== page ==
Scientists created a somewhat artificial brain

Scientists created a somewhat artificial brain


30 April 2024

Scientists from the Netherlands and South Korea have just created a "iontronic memristor (memory resistor)," also known as an artificial synapse. This device, which is only little wider than a human hair, mimics the region of the brain that allows us to think and learn. This isn't the first time scientists have attempted to create a gadget that can mimic the reasoning of the human brain, but this one is unique since it's built like our brains.

So, what is this brain-like device, and what makes it so unique? Prepare for some science talk. The iontronic memristor has a tapered microfluidic channel fashioned like a cone that contains a salt (potassium chloride) solution dissolved in water. Yes, it's just salt and water.

When the gadget gets an electrical signal, the ions in the water solution migrate up the channel and change location, influencing the ion density and conductivity. This essentially alters how well the memristor conducts electricity, comparable to how our brain cells link more strongly or weakly depending on our experiences.

This may be the closest thing yet to how human brains function in an artificial context, and it differs from past attempts at the very foundation since it is entirely formed of water and salt rather than silicon and metals.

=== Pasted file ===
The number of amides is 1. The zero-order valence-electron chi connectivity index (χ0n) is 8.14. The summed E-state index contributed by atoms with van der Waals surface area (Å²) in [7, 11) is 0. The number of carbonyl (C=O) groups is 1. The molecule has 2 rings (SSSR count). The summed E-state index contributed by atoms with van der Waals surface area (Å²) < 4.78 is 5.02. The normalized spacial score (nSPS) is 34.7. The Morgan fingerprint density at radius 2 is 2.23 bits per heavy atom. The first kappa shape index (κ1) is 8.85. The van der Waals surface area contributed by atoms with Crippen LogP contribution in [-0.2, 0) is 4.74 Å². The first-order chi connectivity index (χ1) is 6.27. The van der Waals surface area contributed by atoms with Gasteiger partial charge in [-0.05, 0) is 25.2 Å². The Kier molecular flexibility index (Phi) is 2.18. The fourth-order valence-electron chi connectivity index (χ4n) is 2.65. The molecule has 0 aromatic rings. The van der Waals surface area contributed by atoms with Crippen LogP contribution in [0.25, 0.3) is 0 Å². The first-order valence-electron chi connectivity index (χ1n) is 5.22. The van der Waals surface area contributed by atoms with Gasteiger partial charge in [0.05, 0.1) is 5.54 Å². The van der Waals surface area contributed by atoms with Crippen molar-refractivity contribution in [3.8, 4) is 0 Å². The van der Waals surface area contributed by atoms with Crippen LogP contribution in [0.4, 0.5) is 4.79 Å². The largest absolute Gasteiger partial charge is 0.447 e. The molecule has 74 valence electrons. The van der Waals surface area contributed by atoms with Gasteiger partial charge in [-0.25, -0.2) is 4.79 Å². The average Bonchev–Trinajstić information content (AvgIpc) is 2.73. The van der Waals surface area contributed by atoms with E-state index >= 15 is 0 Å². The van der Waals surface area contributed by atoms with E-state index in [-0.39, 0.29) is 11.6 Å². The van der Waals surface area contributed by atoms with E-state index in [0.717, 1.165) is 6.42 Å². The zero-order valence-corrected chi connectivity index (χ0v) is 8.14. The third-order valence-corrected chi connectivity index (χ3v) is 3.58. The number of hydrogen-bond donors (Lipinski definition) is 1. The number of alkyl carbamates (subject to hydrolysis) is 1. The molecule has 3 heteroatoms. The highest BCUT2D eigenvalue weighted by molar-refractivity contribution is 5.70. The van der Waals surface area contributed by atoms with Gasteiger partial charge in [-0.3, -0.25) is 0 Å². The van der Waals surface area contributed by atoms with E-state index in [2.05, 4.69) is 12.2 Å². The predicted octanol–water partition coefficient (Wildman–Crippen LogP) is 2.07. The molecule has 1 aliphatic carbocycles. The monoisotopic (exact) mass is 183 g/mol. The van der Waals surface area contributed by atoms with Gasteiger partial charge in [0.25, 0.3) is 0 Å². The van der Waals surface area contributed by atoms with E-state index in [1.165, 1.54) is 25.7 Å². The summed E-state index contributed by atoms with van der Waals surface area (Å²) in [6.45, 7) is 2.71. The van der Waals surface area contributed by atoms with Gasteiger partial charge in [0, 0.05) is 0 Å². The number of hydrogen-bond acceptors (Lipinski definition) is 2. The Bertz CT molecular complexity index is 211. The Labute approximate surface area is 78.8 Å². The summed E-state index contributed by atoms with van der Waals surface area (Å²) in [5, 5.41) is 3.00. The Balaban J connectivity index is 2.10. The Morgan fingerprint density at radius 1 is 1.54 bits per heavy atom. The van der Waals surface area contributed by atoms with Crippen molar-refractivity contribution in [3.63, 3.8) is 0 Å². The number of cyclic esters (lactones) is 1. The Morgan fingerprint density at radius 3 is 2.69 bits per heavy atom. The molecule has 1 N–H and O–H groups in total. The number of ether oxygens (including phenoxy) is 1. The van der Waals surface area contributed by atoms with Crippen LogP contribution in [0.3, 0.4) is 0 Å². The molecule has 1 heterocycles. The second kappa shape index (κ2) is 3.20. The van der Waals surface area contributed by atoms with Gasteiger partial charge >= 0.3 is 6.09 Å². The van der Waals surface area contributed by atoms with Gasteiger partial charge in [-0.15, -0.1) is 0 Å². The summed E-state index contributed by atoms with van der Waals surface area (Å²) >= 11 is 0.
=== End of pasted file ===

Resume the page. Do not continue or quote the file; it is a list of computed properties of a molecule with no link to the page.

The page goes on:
Although memristors have been utilized in a variety of traditional platforms, they differ from the human brain in that they rely on a single source of information (electrons or holes) and respond only to electrical inputs. This is in contrast to how synapses in human brains function, which can rely on both electrical and chemical impulses to complete tasks.

Current artificial intelligence programs, even the most advanced, lack the ability to reason independently in the same way that humans do. Meanwhile, large language models (LLMs) may sound like we do, but they are simply a collection of words spoken by other people (and machines). Their ability to create is the result of learning from people rather than their own cognitive abilities.

Doctoral researcher Tim Kamsma led the study, which was conducted in collaboration with Utrecht University in the Netherlands and Sogang University in South Korea. This is the first time fluidic ion channels have been used to mimic brain fluid mechanisms. However, aqueous neuromorphic devices, like iontronic memristors, are still in their early stages, and their use in neuromorphic computers is still in the works.

Building devices like these is a stepping stone to the next era of AI. Other scientists have attempted to achieve this in other methods, such as utilizing honey.

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